On my radar
Actor Monica Dolan on her cultural highlights
Actor Monica Dolan was born in 1969 in Middlesbrough and trained at the Guildhall School of Music and Drama. She starred in all three series of the BBC comedy W1A and in 2011 she won a Bafta for best supporting actress for her role as Rosemary West in Appropriate Adult. Next, Dolan plays Lorna in the new version of Alan Bennett’s Talking Heads, which airs on BBC One on Thursday 9 July and is on BBC iPlayer now. Kadish Morris
Charlie Brooker’s Antiviral Wipe, BBC Two
This is political satire that is second to none. Brooker takes us from the first moments we heard about coronavirus right up until the programme came out. He analyses the political and medical response to it. It’s not glib, it’s very layered. Somehow, he manages to do it without being insensitive. Oddly, it gave me a sort of security. We’re in the middle of this, so there isn’t any hindsight, so to have someone you’re familiar with, who’s so clever, be able to provide a bit of context and describe the situation in such an objective way is quite extraordinary.
The Encounter, by Simon McBurney
The essence of theatre is that we are all in the same room and breathing the same air, which unfortunately we can’t do right now, but a show that really works online is The Encounter. It’s a mindblowing story about a photographer who gets stranded in the Amazon. McBurney works closely with the sound technicians and the show feels very live because he uses a binaural microphone to create different worlds. You feel like the sound is going on all around you. It gives you the feeling of being immersed.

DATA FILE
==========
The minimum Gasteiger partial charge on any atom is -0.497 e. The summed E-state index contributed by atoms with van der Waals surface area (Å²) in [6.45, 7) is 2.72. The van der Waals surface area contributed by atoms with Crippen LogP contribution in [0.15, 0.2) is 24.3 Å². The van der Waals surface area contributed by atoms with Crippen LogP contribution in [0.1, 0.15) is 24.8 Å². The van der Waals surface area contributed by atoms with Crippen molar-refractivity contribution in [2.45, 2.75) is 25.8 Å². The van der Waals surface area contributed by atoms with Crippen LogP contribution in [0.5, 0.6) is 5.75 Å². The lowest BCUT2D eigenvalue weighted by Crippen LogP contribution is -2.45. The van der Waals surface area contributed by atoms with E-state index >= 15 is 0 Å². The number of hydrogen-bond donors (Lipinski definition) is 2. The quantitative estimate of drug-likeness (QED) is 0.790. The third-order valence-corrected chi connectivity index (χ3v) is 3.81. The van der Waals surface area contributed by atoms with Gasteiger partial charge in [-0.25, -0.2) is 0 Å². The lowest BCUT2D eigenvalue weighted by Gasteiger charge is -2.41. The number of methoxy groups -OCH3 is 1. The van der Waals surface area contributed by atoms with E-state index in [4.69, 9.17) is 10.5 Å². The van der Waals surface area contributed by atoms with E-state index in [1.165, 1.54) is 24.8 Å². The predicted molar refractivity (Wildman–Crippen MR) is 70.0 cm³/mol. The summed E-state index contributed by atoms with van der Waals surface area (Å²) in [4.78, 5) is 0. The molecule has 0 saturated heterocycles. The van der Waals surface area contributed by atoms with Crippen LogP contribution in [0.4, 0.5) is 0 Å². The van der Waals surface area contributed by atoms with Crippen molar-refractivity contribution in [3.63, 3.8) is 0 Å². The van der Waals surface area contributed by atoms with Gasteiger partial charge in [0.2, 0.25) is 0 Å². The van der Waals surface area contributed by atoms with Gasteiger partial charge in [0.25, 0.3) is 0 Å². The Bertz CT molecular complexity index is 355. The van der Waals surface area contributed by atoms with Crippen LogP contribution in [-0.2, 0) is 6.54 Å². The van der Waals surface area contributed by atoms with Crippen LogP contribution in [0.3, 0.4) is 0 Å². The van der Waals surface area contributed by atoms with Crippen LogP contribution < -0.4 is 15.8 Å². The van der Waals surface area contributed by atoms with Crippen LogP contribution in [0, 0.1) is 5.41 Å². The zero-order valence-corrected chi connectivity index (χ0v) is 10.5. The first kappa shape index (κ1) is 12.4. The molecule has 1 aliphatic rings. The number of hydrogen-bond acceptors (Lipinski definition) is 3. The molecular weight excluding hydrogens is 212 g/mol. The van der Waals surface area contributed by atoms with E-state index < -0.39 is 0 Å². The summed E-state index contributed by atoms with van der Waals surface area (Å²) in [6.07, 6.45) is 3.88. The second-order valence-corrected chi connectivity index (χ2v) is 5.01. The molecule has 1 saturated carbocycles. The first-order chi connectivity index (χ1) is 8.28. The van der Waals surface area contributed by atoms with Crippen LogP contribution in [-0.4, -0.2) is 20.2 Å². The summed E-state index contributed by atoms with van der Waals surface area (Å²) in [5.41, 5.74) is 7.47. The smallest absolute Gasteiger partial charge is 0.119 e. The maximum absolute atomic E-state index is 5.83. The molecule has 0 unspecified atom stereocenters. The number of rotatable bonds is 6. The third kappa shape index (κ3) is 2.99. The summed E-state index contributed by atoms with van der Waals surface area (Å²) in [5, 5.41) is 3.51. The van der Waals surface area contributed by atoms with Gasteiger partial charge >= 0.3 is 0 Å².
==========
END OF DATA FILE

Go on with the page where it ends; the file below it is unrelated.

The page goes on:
David Bowie: The Last
Whenever you watch a music documentary, it teaches you so much about what was going on at the time. Music reacts in a very visceral way. There’s a wonderful part in this documentary with Rick Wakeman talking about when David Bowie first came to him with his 12-string guitar and said “Listen to this”, and started playing Life on Mars. It was so wonderful seeing Wakeman trying to remember the chords and explain why they were unusual and brilliant.
Hidden Brain: An Unfinished Lesson
This podcast is about the Spanish flu pandemic in 1918 and what we can learn from the outbreak and our infrastructure. It features a historian called Nancy Bristow, who has written a book called American Pandemic that’s all about the Spanish flu, which actually originated in America and travelled across the world through the soldiers. Woodrow Wilson didn’t want to talk about it publicly [because he was worried about diverting minds from the war effort]. From a propaganda point of view, it really connects to now.
The Square (directed by Ruben Östlund)
This came out in 2017 and I don’t know why it didn’t win absolutely everything. It’s extremely funny. It’s the most fascinating film about trust and responsibility – the trust between a person making a work of art, the people displaying the work and the people receiving it. A notion I’m interested in is the animal in us, and what makes us civilised. Are we civilised or are we just sophisticated? That makes it not sound funny, but it’s brilliantly directed. It really stayed with me.
There’s a character called Diane Chorley, the Duchess of Canvey, who has an absolutely hilarious Twitter feed. Every day, you see a little clip of what she’s doing during lockdown and how she’s handling it. Often she’s on the phone to her friend Hazel or to the pizza place. She’s very quick thinking and highly irreverent and I love it. Ordinarily, Chorley [the alter ego of David Selley] does a lot of work at Soho theatre, wonderful shows with music, but these little Twitter films I’ve really enjoyed, particularly one called Calpol.